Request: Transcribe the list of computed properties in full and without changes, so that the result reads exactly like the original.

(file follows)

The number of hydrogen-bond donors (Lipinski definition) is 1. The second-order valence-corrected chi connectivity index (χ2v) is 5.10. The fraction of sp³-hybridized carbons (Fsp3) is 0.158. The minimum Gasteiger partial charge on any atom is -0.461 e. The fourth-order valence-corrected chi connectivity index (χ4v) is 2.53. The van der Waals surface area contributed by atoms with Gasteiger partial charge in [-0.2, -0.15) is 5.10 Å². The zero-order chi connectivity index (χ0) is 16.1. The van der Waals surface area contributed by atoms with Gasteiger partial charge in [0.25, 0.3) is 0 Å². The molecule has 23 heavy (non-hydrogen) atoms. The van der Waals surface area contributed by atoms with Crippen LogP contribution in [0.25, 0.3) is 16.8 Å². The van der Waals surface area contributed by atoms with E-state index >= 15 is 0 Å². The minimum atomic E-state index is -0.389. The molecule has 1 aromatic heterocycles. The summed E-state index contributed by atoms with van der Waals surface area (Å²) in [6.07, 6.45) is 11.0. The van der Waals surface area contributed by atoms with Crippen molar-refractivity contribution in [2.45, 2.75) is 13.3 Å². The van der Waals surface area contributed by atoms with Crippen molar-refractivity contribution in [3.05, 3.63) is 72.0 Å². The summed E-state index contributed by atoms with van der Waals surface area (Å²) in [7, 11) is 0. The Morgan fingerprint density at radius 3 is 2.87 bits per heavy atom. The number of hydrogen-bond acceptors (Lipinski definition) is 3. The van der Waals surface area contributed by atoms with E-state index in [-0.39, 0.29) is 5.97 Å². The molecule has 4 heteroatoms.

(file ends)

The number of hydrogen-bond donors (Lipinski definition) is 1. The second-order valence-corrected chi connectivity index (χ2v) is 5.10. The fraction of sp³-hybridized carbons (Fsp3) is 0.158. The minimum Gasteiger partial charge on any atom is -0.461 e. The fourth-order valence-corrected chi connectivity index (χ4v) is 2.53. The van der Waals surface area contributed by atoms with Gasteiger partial charge in [-0.2, -0.15) is 5.10 Å². The zero-order chi connectivity index (χ0) is 16.1. The van der Waals surface area contributed by atoms with Gasteiger partial charge in [0.25, 0.3) is 0 Å². The molecule has 23 heavy (non-hydrogen) atoms. The van der Waals surface area contributed by atoms with Crippen LogP contribution in [0.25, 0.3) is 16.8 Å². The van der Waals surface area contributed by atoms with E-state index >= 15 is 0 Å². The minimum atomic E-state index is -0.389. The molecule has 1 aromatic heterocycles. The summed E-state index contributed by atoms with van der Waals surface area (Å²) in [6.07, 6.45) is 11.0. The van der Waals surface area contributed by atoms with Crippen molar-refractivity contribution in [2.45, 2.75) is 13.3 Å². The van der Waals surface area contributed by atoms with Crippen molar-refractivity contribution in [3.05, 3.63) is 72.0 Å². The summed E-state index contributed by atoms with van der Waals surface area (Å²) in [7, 11) is 0. The Morgan fingerprint density at radius 3 is 2.87 bits per heavy atom. The number of hydrogen-bond acceptors (Lipinski definition) is 3. The van der Waals surface area contributed by atoms with E-state index in [-0.39, 0.29) is 5.97 Å². The molecule has 4 heteroatoms.